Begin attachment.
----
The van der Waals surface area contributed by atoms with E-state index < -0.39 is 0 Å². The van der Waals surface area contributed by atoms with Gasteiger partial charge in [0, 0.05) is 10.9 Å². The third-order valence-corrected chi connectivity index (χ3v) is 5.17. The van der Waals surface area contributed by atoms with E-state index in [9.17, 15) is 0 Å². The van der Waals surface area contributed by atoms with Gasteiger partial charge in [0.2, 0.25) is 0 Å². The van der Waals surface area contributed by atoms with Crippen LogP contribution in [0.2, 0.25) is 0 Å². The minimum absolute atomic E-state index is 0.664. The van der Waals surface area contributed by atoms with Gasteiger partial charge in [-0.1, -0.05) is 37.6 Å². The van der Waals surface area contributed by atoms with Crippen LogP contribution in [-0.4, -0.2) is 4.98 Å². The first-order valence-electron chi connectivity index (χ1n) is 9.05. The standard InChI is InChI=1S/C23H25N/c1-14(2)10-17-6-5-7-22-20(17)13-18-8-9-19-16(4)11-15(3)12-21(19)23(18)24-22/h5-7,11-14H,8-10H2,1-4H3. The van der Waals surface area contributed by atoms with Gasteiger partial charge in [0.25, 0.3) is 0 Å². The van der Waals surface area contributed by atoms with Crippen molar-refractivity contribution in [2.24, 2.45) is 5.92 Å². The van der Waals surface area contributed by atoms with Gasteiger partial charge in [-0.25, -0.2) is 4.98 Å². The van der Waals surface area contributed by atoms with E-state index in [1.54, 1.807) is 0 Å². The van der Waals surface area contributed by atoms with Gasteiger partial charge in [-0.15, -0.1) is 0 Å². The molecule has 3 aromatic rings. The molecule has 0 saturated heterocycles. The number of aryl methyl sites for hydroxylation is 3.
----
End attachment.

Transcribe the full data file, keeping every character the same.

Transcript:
The van der Waals surface area contributed by atoms with E-state index < -0.39 is 0 Å². The van der Waals surface area contributed by atoms with Gasteiger partial charge in [0, 0.05) is 10.9 Å². The third-order valence-corrected chi connectivity index (χ3v) is 5.17. The van der Waals surface area contributed by atoms with E-state index in [9.17, 15) is 0 Å². The van der Waals surface area contributed by atoms with Gasteiger partial charge in [0.2, 0.25) is 0 Å². The van der Waals surface area contributed by atoms with Crippen LogP contribution in [0.2, 0.25) is 0 Å². The minimum absolute atomic E-state index is 0.664. The van der Waals surface area contributed by atoms with Gasteiger partial charge in [-0.1, -0.05) is 37.6 Å². The van der Waals surface area contributed by atoms with Crippen LogP contribution in [-0.4, -0.2) is 4.98 Å². The first-order valence-electron chi connectivity index (χ1n) is 9.05. The standard InChI is InChI=1S/C23H25N/c1-14(2)10-17-6-5-7-22-20(17)13-18-8-9-19-16(4)11-15(3)12-21(19)23(18)24-22/h5-7,11-14H,8-10H2,1-4H3. The van der Waals surface area contributed by atoms with Gasteiger partial charge in [0.25, 0.3) is 0 Å². The van der Waals surface area contributed by atoms with Crippen molar-refractivity contribution in [2.24, 2.45) is 5.92 Å². The van der Waals surface area contributed by atoms with Gasteiger partial charge in [-0.25, -0.2) is 4.98 Å². The van der Waals surface area contributed by atoms with E-state index in [1.54, 1.807) is 0 Å². The van der Waals surface area contributed by atoms with Gasteiger partial charge in [-0.15, -0.1) is 0 Å². The molecule has 3 aromatic rings. The molecule has 0 saturated heterocycles. The number of aryl methyl sites for hydroxylation is 3.